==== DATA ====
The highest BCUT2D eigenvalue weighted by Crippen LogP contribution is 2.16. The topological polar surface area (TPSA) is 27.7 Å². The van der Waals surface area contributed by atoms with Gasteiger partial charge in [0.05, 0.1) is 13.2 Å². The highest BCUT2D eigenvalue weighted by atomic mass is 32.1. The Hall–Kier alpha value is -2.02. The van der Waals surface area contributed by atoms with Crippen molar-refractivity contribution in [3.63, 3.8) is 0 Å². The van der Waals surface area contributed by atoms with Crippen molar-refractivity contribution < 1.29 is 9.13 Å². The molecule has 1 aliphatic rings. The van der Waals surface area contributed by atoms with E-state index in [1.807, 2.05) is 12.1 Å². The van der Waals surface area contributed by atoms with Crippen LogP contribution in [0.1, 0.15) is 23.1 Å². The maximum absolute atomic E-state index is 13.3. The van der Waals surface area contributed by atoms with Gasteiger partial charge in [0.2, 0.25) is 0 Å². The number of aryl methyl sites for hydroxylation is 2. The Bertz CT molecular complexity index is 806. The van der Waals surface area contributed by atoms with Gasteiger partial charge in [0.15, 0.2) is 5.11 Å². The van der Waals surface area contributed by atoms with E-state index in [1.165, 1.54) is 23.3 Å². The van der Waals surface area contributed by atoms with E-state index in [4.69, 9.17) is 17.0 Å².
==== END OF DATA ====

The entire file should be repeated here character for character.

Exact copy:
The highest BCUT2D eigenvalue weighted by Crippen LogP contribution is 2.16. The topological polar surface area (TPSA) is 27.7 Å². The van der Waals surface area contributed by atoms with Gasteiger partial charge in [0.05, 0.1) is 13.2 Å². The highest BCUT2D eigenvalue weighted by atomic mass is 32.1. The Hall–Kier alpha value is -2.02. The van der Waals surface area contributed by atoms with Crippen molar-refractivity contribution in [3.63, 3.8) is 0 Å². The van der Waals surface area contributed by atoms with Crippen molar-refractivity contribution < 1.29 is 9.13 Å². The molecule has 1 aliphatic rings. The van der Waals surface area contributed by atoms with E-state index in [1.807, 2.05) is 12.1 Å². The van der Waals surface area contributed by atoms with Crippen LogP contribution in [0.1, 0.15) is 23.1 Å². The maximum absolute atomic E-state index is 13.3. The van der Waals surface area contributed by atoms with Gasteiger partial charge in [0.2, 0.25) is 0 Å². The number of aryl methyl sites for hydroxylation is 2. The Bertz CT molecular complexity index is 806. The van der Waals surface area contributed by atoms with Gasteiger partial charge in [0.15, 0.2) is 5.11 Å². The van der Waals surface area contributed by atoms with E-state index in [1.165, 1.54) is 23.3 Å². The van der Waals surface area contributed by atoms with E-state index in [4.69, 9.17) is 17.0 Å².